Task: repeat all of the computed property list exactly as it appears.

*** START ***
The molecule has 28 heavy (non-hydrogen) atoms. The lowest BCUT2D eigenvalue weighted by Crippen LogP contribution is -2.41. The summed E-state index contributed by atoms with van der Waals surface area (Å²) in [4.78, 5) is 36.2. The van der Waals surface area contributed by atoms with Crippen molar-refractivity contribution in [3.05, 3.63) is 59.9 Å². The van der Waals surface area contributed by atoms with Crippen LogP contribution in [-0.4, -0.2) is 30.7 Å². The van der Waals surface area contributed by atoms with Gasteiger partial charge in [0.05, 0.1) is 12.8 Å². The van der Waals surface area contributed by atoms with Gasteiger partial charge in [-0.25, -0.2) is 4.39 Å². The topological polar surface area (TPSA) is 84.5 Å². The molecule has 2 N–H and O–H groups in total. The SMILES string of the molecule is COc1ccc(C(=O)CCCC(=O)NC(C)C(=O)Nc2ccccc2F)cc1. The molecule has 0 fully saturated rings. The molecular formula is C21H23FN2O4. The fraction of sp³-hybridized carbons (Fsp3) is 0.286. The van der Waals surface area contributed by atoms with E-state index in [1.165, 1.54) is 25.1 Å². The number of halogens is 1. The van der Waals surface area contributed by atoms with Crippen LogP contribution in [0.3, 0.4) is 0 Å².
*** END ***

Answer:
The molecule has 28 heavy (non-hydrogen) atoms. The lowest BCUT2D eigenvalue weighted by Crippen LogP contribution is -2.41. The summed E-state index contributed by atoms with van der Waals surface area (Å²) in [4.78, 5) is 36.2. The van der Waals surface area contributed by atoms with Crippen molar-refractivity contribution in [3.05, 3.63) is 59.9 Å². The van der Waals surface area contributed by atoms with Crippen LogP contribution in [-0.4, -0.2) is 30.7 Å². The van der Waals surface area contributed by atoms with Gasteiger partial charge in [0.05, 0.1) is 12.8 Å². The van der Waals surface area contributed by atoms with Gasteiger partial charge in [-0.25, -0.2) is 4.39 Å². The topological polar surface area (TPSA) is 84.5 Å². The molecule has 2 N–H and O–H groups in total. The SMILES string of the molecule is COc1ccc(C(=O)CCCC(=O)NC(C)C(=O)Nc2ccccc2F)cc1. The molecule has 0 fully saturated rings. The molecular formula is C21H23FN2O4. The fraction of sp³-hybridized carbons (Fsp3) is 0.286. The van der Waals surface area contributed by atoms with E-state index in [1.165, 1.54) is 25.1 Å². The number of halogens is 1. The van der Waals surface area contributed by atoms with Crippen LogP contribution in [0.3, 0.4) is 0 Å².